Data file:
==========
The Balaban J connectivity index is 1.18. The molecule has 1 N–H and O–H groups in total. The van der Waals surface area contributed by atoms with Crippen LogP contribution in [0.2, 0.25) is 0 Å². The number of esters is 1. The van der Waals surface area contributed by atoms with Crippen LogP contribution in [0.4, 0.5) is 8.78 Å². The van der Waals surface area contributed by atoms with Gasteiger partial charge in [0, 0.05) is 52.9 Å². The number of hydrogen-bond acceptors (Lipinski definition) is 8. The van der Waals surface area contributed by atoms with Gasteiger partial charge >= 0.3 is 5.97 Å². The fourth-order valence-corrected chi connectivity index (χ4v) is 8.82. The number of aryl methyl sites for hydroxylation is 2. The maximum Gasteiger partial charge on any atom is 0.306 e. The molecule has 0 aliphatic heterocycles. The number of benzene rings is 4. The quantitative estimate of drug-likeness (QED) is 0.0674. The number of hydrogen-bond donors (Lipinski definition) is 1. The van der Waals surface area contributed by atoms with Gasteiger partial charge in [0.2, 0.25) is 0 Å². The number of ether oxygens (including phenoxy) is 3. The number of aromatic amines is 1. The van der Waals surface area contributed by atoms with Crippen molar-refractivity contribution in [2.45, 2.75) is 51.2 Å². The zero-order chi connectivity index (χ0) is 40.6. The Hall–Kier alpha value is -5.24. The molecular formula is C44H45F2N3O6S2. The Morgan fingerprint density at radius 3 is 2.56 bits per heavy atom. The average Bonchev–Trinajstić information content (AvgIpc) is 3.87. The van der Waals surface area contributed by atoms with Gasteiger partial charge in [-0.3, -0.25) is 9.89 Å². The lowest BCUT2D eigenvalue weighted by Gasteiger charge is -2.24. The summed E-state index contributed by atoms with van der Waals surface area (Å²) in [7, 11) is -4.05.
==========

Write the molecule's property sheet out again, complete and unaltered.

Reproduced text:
The Balaban J connectivity index is 1.18. The molecule has 1 N–H and O–H groups in total. The van der Waals surface area contributed by atoms with Crippen LogP contribution in [0.2, 0.25) is 0 Å². The number of esters is 1. The van der Waals surface area contributed by atoms with Crippen LogP contribution in [0.4, 0.5) is 8.78 Å². The van der Waals surface area contributed by atoms with Gasteiger partial charge in [0, 0.05) is 52.9 Å². The number of hydrogen-bond acceptors (Lipinski definition) is 8. The van der Waals surface area contributed by atoms with Gasteiger partial charge >= 0.3 is 5.97 Å². The fourth-order valence-corrected chi connectivity index (χ4v) is 8.82. The number of aryl methyl sites for hydroxylation is 2. The maximum Gasteiger partial charge on any atom is 0.306 e. The molecule has 0 aliphatic heterocycles. The number of benzene rings is 4. The quantitative estimate of drug-likeness (QED) is 0.0674. The number of hydrogen-bond donors (Lipinski definition) is 1. The van der Waals surface area contributed by atoms with Gasteiger partial charge in [0.2, 0.25) is 0 Å². The number of ether oxygens (including phenoxy) is 3. The number of aromatic amines is 1. The van der Waals surface area contributed by atoms with Crippen molar-refractivity contribution in [2.45, 2.75) is 51.2 Å². The zero-order chi connectivity index (χ0) is 40.6. The Hall–Kier alpha value is -5.24. The molecular formula is C44H45F2N3O6S2. The Morgan fingerprint density at radius 3 is 2.56 bits per heavy atom. The average Bonchev–Trinajstić information content (AvgIpc) is 3.87. The van der Waals surface area contributed by atoms with Gasteiger partial charge in [-0.3, -0.25) is 9.89 Å². The lowest BCUT2D eigenvalue weighted by Gasteiger charge is -2.24. The summed E-state index contributed by atoms with van der Waals surface area (Å²) in [7, 11) is -4.05.